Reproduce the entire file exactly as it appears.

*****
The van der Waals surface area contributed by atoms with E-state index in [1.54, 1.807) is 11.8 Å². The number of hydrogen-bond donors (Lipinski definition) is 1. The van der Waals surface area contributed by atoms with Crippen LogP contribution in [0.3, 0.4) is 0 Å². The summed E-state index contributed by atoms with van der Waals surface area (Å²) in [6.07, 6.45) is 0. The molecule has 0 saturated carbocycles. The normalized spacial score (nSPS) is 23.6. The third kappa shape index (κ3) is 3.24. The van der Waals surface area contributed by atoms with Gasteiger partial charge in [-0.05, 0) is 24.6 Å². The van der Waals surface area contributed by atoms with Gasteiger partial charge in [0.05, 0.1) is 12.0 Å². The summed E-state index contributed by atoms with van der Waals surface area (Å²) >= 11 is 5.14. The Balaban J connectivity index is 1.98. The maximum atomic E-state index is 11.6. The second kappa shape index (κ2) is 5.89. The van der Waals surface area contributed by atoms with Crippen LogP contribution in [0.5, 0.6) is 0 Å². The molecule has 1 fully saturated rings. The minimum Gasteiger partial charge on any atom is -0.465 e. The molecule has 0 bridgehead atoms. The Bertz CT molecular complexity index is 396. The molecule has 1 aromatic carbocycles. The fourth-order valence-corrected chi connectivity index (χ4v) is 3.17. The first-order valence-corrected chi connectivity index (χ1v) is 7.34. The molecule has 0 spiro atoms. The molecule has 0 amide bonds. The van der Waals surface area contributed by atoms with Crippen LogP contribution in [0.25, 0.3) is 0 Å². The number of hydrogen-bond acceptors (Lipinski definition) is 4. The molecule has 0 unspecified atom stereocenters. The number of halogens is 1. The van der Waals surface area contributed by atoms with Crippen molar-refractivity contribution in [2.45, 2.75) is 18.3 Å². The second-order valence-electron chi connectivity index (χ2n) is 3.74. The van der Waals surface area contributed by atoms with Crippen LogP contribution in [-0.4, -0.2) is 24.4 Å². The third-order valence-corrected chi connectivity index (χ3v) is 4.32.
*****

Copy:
The van der Waals surface area contributed by atoms with E-state index in [1.54, 1.807) is 11.8 Å². The number of hydrogen-bond donors (Lipinski definition) is 1. The van der Waals surface area contributed by atoms with Crippen LogP contribution in [0.3, 0.4) is 0 Å². The summed E-state index contributed by atoms with van der Waals surface area (Å²) in [6.07, 6.45) is 0. The molecule has 0 saturated carbocycles. The normalized spacial score (nSPS) is 23.6. The third kappa shape index (κ3) is 3.24. The van der Waals surface area contributed by atoms with Gasteiger partial charge in [-0.05, 0) is 24.6 Å². The van der Waals surface area contributed by atoms with Gasteiger partial charge in [0.05, 0.1) is 12.0 Å². The summed E-state index contributed by atoms with van der Waals surface area (Å²) >= 11 is 5.14. The Balaban J connectivity index is 1.98. The maximum atomic E-state index is 11.6. The second kappa shape index (κ2) is 5.89. The van der Waals surface area contributed by atoms with Crippen LogP contribution in [0.5, 0.6) is 0 Å². The molecule has 1 fully saturated rings. The minimum Gasteiger partial charge on any atom is -0.465 e. The molecule has 0 bridgehead atoms. The Bertz CT molecular complexity index is 396. The molecule has 1 aromatic carbocycles. The fourth-order valence-corrected chi connectivity index (χ4v) is 3.17. The first-order valence-corrected chi connectivity index (χ1v) is 7.34. The molecule has 0 spiro atoms. The molecule has 0 amide bonds. The van der Waals surface area contributed by atoms with Crippen LogP contribution in [0.25, 0.3) is 0 Å². The number of hydrogen-bond acceptors (Lipinski definition) is 4. The molecule has 0 unspecified atom stereocenters. The number of halogens is 1. The van der Waals surface area contributed by atoms with Crippen molar-refractivity contribution in [2.45, 2.75) is 18.3 Å². The second-order valence-electron chi connectivity index (χ2n) is 3.74. The van der Waals surface area contributed by atoms with Crippen LogP contribution in [-0.4, -0.2) is 24.4 Å². The third-order valence-corrected chi connectivity index (χ3v) is 4.32.